Although no one gets married with the goal of getting divorced, between 40-50% of all couples end up calling it quits. While many speculate the core reasons about why this statistic is so high, there is no doubt that the emotional and financial fallout can be devastating.
One of the more damaging issues in an unstable marriage is financial infidelity. According to a poll from the National Foundation for Financial Education, 33% of spouses admit to hiding money, making secret purchases, and other financial deceptions. Even though this doesn’t seem as damaging as a sexual infidelity, over 70% of couples who said that they had hid money or lied about their finances said that it damaged their marriage relationship.
Financial infidelity is a real issue, often stemmed by embarrassment about how a person has spent their money. It can be a warning sign of deeper issues such as a gambling addiction, physical infidelity, or manic spending. By understanding how to spot if your spouse is secretly making financial decisions you might not approve of, you might be able to keep poor financial choices and their underlying problems from ruining your marriage.
Finding Hidden Receipts
People who are being financial deceptive often make sure that the receipts for their purchases are tucked away neatly – often in a garbage can. But, if you stumble across receipts that are clearly being hidden (like in a secret box in the basement), it’s likely that there are purchases on there that you haven’t talked about as a couple.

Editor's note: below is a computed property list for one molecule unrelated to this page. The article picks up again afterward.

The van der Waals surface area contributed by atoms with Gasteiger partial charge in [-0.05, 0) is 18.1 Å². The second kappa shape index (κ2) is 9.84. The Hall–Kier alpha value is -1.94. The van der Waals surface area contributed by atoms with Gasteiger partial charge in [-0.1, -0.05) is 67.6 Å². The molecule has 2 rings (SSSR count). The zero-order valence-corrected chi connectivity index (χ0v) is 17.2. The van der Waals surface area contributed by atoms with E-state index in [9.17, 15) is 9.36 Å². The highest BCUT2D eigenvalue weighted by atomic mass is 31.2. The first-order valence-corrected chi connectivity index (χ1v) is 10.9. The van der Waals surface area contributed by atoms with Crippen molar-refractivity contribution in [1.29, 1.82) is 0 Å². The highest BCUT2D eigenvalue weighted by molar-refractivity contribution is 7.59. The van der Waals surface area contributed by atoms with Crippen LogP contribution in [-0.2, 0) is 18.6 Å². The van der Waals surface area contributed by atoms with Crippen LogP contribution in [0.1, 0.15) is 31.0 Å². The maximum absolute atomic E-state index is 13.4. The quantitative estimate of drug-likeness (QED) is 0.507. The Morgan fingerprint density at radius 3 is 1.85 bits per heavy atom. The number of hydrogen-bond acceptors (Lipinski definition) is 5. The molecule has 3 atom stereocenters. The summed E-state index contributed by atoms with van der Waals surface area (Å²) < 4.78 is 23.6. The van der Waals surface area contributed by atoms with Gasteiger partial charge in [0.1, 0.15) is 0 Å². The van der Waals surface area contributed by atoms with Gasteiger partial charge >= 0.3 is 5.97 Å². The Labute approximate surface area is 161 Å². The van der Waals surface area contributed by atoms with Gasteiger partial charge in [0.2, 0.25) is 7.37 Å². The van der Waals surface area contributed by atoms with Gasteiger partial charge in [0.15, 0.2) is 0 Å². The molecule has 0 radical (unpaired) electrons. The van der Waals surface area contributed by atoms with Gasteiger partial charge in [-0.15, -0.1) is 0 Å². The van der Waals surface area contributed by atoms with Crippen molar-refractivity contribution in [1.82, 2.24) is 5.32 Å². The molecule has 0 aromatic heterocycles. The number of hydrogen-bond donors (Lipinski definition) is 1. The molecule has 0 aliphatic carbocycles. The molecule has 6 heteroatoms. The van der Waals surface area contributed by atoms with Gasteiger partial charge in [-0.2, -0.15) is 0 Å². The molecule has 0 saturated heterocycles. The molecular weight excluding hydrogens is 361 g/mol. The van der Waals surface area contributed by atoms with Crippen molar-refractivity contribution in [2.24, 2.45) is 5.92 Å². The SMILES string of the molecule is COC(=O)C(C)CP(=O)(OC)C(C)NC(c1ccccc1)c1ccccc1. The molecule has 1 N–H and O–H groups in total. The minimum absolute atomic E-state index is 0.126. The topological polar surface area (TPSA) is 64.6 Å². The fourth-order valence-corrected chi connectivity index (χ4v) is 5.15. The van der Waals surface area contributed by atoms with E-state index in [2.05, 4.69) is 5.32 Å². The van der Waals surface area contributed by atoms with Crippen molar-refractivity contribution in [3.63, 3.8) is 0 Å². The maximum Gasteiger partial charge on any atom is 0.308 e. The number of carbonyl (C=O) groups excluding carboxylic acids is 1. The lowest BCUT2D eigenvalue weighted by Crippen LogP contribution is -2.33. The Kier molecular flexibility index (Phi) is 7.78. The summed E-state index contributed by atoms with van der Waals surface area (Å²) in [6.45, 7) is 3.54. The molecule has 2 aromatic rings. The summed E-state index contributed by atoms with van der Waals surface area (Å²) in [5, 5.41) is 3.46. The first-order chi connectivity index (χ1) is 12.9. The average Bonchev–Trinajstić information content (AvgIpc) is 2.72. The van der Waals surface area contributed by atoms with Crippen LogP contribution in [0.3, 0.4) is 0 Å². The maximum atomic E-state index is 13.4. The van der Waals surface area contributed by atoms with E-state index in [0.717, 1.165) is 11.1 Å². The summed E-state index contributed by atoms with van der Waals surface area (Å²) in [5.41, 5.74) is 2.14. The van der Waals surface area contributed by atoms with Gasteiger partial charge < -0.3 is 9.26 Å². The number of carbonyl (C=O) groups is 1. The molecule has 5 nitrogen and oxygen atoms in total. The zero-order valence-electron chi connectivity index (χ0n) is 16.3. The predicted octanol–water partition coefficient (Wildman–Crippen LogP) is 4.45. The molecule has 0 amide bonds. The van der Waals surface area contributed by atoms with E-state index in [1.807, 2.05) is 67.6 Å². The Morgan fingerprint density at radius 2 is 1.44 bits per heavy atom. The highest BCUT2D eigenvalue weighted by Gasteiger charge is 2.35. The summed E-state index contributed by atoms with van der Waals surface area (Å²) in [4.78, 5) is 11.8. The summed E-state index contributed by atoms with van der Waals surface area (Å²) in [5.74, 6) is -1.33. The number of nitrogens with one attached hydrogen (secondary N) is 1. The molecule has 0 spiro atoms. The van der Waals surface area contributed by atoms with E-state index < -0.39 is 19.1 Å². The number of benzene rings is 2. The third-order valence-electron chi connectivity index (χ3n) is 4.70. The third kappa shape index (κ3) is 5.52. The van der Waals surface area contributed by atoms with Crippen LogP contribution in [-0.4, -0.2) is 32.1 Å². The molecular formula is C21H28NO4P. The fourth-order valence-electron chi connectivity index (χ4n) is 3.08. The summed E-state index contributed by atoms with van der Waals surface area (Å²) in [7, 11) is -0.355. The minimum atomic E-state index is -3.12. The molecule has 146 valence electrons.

Secret or Multiple Credit Cards
If you’re the person getting the mail, you might notice that you’re getting a lot of thick, unmarked envelopes. Often, these envelopes contain new credit cards which may be used to make purchases that can’t be seen by both you and your spouse.
The goal of someone who is being financially deceptive is to get access to money that you can’t see. One of the easiest ways to do this is by making a consistent series of cash withdrawals in amounts that might not trigger your red flag. If you are seeing ATM withdrawals for $40-$60 at a time over a long period of time, your spouse may be saving up cash for something that they don’t want you to know about.
Another way that a spouse can make money secretly is by liquidating items piecemeal so that you don’t notice what’s happening. Items of modest value (like silverware, movies, or technology devices) may start to go missing.
Often, a spouse may become very defensive or aggressive when the topic of money is brought up. They often question your trust and seem disproportionately upset when questioned about purchases that seem unusual.
Purchasing Expensive New Items
Especially if your spouse is planning on filing for divorce, they will want to have as little liquid cash on hand as possible. The more liquid assets, the more likely they will have to share them during the divorce. By purchasing large, expensive items or trips, that is less money they may have to share with you.
What to Do If Your Spouse is Being Financially Deceptive
In order to save your marriage, it is necessary for you to confront your spouse about his or her strange spending habits. Get ahold of a receipt or credit card statement from a secret account. Then talk to them about what they’re doing. If they remain unwilling to talk about their behavior, or act in a way that seems dangerous or aggressive, it’s time to remove yourself from the situation.
In addition, you may need to do additional digging before you can get the kind of evidence you need to prove that your spouse isn’t being financially faithful. Hiring an investigator like Lauth Investigations, Intl. is a great way to shed some light on your real financial picture and get the outside help that your spouse may need to stop their unhealthy money management.